mg at lazybytes.net
Thu Dec 3 07:57:22 CST 2009
Colin Caughie <c.caughie at indigovision.com> writes:
> Not quite, but it's related.
>> Diffs are computed based on the encoded forms of files. This little
>> script illustrates it in a nice blunt way on Linux:
>> hg init encode-test.$$
>> cd encode-test.$$
>> echo 'Hello World' > hello.txt
>> cat > .hg/hgrc <<EOF
>> ** = tr a-z A-Z
>> ** = tr A-Z a-z
>> hg add hello.txt
>> hg diff
>> cd ..
>> rm -r encode-test.$$
>> It asks Mercurial to "encode" files when saving them by making the
>> content uppercase, and to "decode" them into the working copy by
>> making content lowercase.
>> The problem is the diff: it looks like this:
>> diff --git a/hello.txt b/hello.txt
>> new file mode 100644
>> --- /dev/null
>> +++ b/hello.txt
>> @@ -0,0 +1,1 @@
>> +HELLO WORLD
>> That is, it works on the encoded form instead of the decoded form. I
>> would expect it to be all lowercase since that is the logical change
>> in the users environment.
>> However, one could argue that the diff *should* be in uppercase since
>> that is the correct patch, i.e., the one that will apply in another
>> clone that does not have the encode/decode filters installed.
> I agree with the second argument; diffs should be based on the encoded
> (i.e. repository) form so that the same patches can work regardless of
> whether you have the filters enabled.
Yes, you're right -- that is indeed better.
I'm actually unsure what happens in a Windows terminal when 'hg diff'
produces a diff of files with LF EOLs. Is that printed correctly?
> The problem is that although diff correctly honours the encode/decode
> filters, patch (specifically patch.applydiff) doesn't. Patching always
> operates on the working directory files, not the "logical" repo files.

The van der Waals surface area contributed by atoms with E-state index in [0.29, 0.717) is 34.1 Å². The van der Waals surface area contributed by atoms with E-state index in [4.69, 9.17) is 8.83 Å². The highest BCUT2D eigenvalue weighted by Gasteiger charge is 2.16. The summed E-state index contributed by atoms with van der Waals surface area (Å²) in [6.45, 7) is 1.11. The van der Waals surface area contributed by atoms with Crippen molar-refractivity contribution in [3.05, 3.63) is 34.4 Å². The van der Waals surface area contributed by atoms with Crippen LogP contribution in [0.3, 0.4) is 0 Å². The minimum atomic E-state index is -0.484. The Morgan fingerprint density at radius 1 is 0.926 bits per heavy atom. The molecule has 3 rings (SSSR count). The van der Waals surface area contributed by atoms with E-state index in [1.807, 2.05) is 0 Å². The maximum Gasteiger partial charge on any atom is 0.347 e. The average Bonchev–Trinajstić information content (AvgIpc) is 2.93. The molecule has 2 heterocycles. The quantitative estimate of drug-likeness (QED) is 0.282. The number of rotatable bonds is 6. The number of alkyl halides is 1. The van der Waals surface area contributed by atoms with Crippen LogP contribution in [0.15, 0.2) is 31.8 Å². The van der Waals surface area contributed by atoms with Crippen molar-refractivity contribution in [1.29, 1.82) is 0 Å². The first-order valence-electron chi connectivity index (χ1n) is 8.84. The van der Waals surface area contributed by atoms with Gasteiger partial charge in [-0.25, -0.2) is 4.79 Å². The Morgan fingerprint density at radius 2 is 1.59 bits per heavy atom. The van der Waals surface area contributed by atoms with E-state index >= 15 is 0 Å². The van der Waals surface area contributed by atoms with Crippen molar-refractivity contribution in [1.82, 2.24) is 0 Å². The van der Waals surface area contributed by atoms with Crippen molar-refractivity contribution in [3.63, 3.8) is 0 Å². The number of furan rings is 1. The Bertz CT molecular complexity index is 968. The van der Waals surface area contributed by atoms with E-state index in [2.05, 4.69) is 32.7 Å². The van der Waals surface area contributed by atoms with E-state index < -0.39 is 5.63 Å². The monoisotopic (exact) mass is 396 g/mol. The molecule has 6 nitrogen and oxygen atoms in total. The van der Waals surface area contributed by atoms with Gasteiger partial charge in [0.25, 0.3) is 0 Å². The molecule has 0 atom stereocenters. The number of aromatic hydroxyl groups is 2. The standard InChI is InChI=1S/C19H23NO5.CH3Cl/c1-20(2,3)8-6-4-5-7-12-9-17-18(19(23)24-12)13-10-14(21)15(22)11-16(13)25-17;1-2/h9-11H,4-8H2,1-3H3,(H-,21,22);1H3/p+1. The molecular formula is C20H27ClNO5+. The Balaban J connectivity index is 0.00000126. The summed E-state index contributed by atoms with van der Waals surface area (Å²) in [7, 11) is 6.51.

> So although your capitalized "HELLO WORLD" patch would apply fine on a
> repo *without* the capitalization filters, it doesn't apply on the
> repo that has them enabled. In other words, having exported a patch
> from your translation-enabled repo, you couldn't then import this
> patch back into the same repo.
> The patch.eol fix in 1.3 works around this by adding an option to have
> patch ignore line ending style entirely. But if we plan to make the
> line ending translation rules more sophisticated than they are in
> win32text, I would prefer to have a patch function that is genuinely
> complementary to the diff function, so that we can be more confident
> that it will always work.
I agree, thanks for the good explaination! So we should keep do what we
do now and diff the encoded files in order to generate correct output.
The patch function that is wrong when it wants to work on the decoded
(working copy) files -- we should at least make it more tolerant of
EOL-mismatches when the eol extension is in effect.
I will try and make a test case for this when I get home but you are
more than welcome to beat me to it! :-)
I'll be happy to give you write access to the Bitbucket repository -- I
consider it sort of a playground for now when we're still banging out
the bugs and design issues. So please submit a failing test case so that
we have something to aim for.
VIFF (Virtual Ideal Functionality Framework) brings easy and efficient
SMPC (Secure Multiparty Computation) to Python. See: http://viff.dk/.
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